I own both VBTLX and PIMIX (lower fee version of PONDX) and happy with both. PONDX has more risk than VBTLX no matter how you slice it.

For those investors who are less invested in equities (like myself) it is prudent to use active, well managed bond funds like PONDX to get more juice out of their investments rather than simply relying on VBTLX (or such).
RetireBy55 wrote:
Fri Aug 11, 2017 7:53 pm
Disagree. Wish I knew how to embed a chart from M*, but go compare PONDX to VBTLX. PONDX (active) absolutely annihilates VBTLX over every time period going back 10+ years.

I own both and PONDX absolutely smashes VBTLX in terms of performance.

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Re: Larry Swedroe: Active Falls Short With Bonds Too

Post by lack_ey » Sat Aug 12, 2017 9:47 pm

For reference there have been a lot of previous threads about PIMCO Income, including
viewtopic.php?t=224300
viewtopic.php?t=206375

There are a lot of contributing pieces behind the exceptional return since inception and since the financial crisis, some of which has to do with assets that Total Bond-style funds do not invest in substantially (parts of non-agency MBS, HY, EM, etc.).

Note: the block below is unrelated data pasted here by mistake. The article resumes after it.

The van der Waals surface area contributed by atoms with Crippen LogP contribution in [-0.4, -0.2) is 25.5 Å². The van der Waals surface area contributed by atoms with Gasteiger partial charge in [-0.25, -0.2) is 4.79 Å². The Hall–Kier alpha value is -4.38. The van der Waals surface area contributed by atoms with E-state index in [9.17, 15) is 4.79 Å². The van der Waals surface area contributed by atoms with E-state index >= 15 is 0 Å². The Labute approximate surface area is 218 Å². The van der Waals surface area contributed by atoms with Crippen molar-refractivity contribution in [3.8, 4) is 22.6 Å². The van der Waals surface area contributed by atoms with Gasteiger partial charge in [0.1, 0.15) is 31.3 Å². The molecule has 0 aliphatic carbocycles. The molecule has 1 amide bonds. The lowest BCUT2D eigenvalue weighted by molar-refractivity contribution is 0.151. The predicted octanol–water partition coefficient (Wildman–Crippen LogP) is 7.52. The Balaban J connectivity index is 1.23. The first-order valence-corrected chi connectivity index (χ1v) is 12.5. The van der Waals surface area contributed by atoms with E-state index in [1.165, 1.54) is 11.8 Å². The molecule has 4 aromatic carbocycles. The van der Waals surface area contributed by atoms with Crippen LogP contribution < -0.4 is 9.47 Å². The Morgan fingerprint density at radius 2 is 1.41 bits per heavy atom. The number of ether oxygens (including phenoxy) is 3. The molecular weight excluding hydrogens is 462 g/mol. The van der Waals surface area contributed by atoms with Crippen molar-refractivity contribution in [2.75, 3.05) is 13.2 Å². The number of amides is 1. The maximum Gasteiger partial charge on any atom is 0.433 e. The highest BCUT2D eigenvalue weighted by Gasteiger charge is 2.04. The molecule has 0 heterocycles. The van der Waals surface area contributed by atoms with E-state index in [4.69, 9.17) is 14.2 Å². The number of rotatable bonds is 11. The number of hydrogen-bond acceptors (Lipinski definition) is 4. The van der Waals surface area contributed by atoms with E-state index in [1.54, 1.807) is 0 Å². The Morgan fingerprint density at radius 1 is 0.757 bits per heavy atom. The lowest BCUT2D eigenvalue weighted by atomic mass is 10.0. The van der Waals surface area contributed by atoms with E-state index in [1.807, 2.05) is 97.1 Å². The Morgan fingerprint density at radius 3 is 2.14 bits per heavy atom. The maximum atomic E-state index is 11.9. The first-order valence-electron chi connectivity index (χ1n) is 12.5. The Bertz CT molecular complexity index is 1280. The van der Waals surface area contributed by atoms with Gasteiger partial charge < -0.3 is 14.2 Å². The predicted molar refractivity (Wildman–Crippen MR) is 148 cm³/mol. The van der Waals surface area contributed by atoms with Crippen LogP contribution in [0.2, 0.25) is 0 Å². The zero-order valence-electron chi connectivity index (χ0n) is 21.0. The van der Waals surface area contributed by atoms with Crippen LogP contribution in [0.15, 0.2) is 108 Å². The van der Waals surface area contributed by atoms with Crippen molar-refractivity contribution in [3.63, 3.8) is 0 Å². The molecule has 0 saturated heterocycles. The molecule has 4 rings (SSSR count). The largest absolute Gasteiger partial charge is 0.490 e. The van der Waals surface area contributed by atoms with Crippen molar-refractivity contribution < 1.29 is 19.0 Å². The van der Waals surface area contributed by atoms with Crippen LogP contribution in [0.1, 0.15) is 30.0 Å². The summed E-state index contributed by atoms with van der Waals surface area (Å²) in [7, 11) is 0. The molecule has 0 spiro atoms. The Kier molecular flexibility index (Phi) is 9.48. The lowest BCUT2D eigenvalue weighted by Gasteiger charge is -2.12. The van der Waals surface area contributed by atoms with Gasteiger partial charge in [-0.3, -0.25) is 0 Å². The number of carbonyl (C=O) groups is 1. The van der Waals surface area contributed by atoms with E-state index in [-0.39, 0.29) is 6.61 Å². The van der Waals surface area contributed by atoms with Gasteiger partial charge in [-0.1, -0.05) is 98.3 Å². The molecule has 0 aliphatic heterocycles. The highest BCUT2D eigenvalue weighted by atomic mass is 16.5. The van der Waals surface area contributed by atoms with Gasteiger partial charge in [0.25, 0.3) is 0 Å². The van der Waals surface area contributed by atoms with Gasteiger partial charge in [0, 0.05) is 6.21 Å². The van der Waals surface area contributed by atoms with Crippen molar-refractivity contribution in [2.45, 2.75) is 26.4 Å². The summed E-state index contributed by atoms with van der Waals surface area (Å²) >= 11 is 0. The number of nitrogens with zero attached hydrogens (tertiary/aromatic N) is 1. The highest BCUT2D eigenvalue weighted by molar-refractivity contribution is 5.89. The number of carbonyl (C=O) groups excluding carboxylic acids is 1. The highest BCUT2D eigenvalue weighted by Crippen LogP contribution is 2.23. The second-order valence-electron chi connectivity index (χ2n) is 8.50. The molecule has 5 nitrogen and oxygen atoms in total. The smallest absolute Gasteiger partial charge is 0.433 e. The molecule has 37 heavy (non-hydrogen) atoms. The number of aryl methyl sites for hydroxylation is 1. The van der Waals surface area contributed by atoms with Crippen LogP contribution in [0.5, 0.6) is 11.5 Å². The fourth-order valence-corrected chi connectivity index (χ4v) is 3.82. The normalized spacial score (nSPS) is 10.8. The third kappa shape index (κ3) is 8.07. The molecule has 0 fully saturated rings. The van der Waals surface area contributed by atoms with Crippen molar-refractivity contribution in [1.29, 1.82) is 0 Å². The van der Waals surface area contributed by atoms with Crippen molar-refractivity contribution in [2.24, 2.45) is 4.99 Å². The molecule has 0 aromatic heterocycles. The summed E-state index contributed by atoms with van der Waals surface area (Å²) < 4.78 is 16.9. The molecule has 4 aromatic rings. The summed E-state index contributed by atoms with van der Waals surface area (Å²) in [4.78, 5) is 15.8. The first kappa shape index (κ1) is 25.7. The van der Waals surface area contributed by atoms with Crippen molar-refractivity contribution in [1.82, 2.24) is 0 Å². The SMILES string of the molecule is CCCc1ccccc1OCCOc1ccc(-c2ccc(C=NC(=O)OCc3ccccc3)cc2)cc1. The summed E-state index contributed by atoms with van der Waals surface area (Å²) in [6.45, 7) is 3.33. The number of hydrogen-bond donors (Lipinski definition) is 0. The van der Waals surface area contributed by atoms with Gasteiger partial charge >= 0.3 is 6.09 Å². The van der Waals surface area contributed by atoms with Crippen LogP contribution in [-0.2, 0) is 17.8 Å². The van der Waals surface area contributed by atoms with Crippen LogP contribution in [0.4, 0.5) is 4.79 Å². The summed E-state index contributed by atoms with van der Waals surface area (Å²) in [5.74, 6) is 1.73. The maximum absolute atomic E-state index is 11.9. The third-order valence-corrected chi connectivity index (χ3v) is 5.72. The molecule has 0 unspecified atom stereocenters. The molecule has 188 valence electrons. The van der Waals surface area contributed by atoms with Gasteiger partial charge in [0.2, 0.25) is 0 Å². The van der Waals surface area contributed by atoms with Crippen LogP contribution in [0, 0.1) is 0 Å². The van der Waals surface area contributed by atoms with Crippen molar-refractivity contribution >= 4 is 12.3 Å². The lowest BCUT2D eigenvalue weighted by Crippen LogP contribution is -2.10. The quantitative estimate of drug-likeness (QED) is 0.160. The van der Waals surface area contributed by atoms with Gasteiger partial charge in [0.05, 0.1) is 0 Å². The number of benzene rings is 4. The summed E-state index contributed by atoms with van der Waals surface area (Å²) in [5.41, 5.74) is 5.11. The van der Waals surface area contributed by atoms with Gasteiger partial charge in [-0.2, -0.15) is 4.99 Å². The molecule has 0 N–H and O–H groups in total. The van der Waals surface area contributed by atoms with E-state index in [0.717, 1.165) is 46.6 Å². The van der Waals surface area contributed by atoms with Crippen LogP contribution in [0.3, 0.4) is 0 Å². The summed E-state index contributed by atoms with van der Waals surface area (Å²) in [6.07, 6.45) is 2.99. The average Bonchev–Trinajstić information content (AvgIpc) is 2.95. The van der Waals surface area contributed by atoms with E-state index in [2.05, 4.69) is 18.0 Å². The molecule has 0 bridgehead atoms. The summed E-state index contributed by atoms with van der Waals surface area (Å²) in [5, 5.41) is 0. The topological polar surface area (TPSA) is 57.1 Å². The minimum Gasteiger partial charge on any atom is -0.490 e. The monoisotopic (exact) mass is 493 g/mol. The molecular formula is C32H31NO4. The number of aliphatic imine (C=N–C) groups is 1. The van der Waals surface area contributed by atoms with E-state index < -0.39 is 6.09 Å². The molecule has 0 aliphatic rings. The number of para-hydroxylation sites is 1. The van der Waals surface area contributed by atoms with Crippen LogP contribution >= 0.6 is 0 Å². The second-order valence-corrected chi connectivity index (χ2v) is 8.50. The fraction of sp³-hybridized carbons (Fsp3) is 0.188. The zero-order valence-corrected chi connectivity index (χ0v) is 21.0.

In any case, as for the original article I would like to see performance persistence data on bond funds, as well as comparisons of fund alpha against term/credit (and maybe other) factors to do a real attribution, not just the SPIVA category results. In some categories, the average exposure of the funds may be significantly different from the benchmark SPIVA used, so it may not really be apples-to-apples. Also it's better to examine a little more granularly—maybe there's some short-intermediate term fund that gets compared against the intermediate-term core category and loses there but actually achieves higher Sharpe than the short-term and intermediate-term benchmarks. Or perhaps there's performance persistence in active bond fund managers, either as a result of different exposures or perhaps even alpha, meaning that even if the average fund is bad, you can identify the good ones beforehand with a high enough probability to be useful. (In stock funds, you don't see much performance persistence between high and low performers.)